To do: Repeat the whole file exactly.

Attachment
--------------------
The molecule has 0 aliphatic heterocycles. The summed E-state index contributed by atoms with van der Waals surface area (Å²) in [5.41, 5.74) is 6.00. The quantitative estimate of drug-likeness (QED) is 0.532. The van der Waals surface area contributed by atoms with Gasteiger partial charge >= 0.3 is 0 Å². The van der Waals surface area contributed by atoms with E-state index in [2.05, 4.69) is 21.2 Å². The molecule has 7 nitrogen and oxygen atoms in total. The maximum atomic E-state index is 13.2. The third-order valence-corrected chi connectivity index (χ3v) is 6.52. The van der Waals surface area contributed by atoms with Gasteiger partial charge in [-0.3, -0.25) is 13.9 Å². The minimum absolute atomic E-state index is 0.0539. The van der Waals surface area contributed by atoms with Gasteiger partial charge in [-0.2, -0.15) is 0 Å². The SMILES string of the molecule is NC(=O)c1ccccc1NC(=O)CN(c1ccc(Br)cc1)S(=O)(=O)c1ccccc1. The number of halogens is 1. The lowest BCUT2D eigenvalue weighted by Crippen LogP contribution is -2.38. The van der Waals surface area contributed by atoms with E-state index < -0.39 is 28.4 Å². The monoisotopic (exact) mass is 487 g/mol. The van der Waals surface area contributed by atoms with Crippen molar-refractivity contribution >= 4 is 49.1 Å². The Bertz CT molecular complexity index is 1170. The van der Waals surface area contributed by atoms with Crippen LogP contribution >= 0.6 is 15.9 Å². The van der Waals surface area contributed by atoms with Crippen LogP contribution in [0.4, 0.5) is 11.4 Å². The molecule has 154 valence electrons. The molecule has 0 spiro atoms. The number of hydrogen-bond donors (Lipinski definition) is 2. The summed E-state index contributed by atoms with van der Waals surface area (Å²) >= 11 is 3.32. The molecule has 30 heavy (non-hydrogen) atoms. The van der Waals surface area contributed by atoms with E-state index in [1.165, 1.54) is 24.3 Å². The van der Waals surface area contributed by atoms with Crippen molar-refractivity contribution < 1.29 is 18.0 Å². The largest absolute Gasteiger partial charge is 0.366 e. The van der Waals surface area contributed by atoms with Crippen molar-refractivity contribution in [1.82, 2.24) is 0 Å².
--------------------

The molecule has 0 aliphatic heterocycles. The summed E-state index contributed by atoms with van der Waals surface area (Å²) in [5.41, 5.74) is 6.00. The quantitative estimate of drug-likeness (QED) is 0.532. The van der Waals surface area contributed by atoms with Gasteiger partial charge >= 0.3 is 0 Å². The van der Waals surface area contributed by atoms with E-state index in [2.05, 4.69) is 21.2 Å². The molecule has 7 nitrogen and oxygen atoms in total. The maximum atomic E-state index is 13.2. The third-order valence-corrected chi connectivity index (χ3v) is 6.52. The van der Waals surface area contributed by atoms with Gasteiger partial charge in [-0.3, -0.25) is 13.9 Å². The minimum absolute atomic E-state index is 0.0539. The van der Waals surface area contributed by atoms with Gasteiger partial charge in [-0.2, -0.15) is 0 Å². The SMILES string of the molecule is NC(=O)c1ccccc1NC(=O)CN(c1ccc(Br)cc1)S(=O)(=O)c1ccccc1. The number of halogens is 1. The lowest BCUT2D eigenvalue weighted by Crippen LogP contribution is -2.38. The van der Waals surface area contributed by atoms with E-state index < -0.39 is 28.4 Å². The monoisotopic (exact) mass is 487 g/mol. The van der Waals surface area contributed by atoms with Crippen molar-refractivity contribution >= 4 is 49.1 Å². The Bertz CT molecular complexity index is 1170. The van der Waals surface area contributed by atoms with Crippen LogP contribution >= 0.6 is 15.9 Å². The van der Waals surface area contributed by atoms with Crippen LogP contribution in [0.4, 0.5) is 11.4 Å². The molecule has 154 valence electrons. The molecule has 0 spiro atoms. The number of hydrogen-bond donors (Lipinski definition) is 2. The summed E-state index contributed by atoms with van der Waals surface area (Å²) >= 11 is 3.32. The molecule has 30 heavy (non-hydrogen) atoms. The van der Waals surface area contributed by atoms with E-state index in [1.165, 1.54) is 24.3 Å². The van der Waals surface area contributed by atoms with Crippen molar-refractivity contribution < 1.29 is 18.0 Å². The largest absolute Gasteiger partial charge is 0.366 e. The van der Waals surface area contributed by atoms with Crippen molar-refractivity contribution in [1.82, 2.24) is 0 Å².